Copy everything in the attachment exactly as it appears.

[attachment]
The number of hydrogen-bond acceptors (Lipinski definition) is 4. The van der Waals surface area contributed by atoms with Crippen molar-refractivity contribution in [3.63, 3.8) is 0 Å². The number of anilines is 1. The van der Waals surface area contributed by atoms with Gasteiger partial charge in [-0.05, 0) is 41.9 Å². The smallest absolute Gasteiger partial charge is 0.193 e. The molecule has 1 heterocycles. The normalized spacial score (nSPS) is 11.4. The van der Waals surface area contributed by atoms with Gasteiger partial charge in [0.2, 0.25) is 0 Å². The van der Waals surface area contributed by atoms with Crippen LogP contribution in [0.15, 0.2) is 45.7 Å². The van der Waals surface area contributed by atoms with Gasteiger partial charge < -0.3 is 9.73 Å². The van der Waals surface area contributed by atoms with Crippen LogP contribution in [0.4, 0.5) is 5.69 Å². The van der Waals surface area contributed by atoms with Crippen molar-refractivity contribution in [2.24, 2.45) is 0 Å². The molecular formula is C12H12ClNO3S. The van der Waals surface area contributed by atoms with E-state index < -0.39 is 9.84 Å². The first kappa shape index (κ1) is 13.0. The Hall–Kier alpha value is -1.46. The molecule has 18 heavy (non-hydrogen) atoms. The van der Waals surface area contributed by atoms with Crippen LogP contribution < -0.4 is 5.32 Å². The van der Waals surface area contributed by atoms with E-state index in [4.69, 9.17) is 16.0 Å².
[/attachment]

The number of hydrogen-bond acceptors (Lipinski definition) is 4. The van der Waals surface area contributed by atoms with Crippen molar-refractivity contribution in [3.63, 3.8) is 0 Å². The number of anilines is 1. The van der Waals surface area contributed by atoms with Gasteiger partial charge in [-0.05, 0) is 41.9 Å². The smallest absolute Gasteiger partial charge is 0.193 e. The molecule has 1 heterocycles. The normalized spacial score (nSPS) is 11.4. The van der Waals surface area contributed by atoms with Gasteiger partial charge in [0.2, 0.25) is 0 Å². The van der Waals surface area contributed by atoms with Crippen LogP contribution in [0.15, 0.2) is 45.7 Å². The van der Waals surface area contributed by atoms with Gasteiger partial charge < -0.3 is 9.73 Å². The van der Waals surface area contributed by atoms with Crippen LogP contribution in [0.4, 0.5) is 5.69 Å². The van der Waals surface area contributed by atoms with Crippen molar-refractivity contribution in [2.24, 2.45) is 0 Å². The molecular formula is C12H12ClNO3S. The van der Waals surface area contributed by atoms with E-state index < -0.39 is 9.84 Å². The first kappa shape index (κ1) is 13.0. The Hall–Kier alpha value is -1.46. The molecule has 18 heavy (non-hydrogen) atoms. The van der Waals surface area contributed by atoms with Crippen LogP contribution < -0.4 is 5.32 Å². The van der Waals surface area contributed by atoms with E-state index in [4.69, 9.17) is 16.0 Å².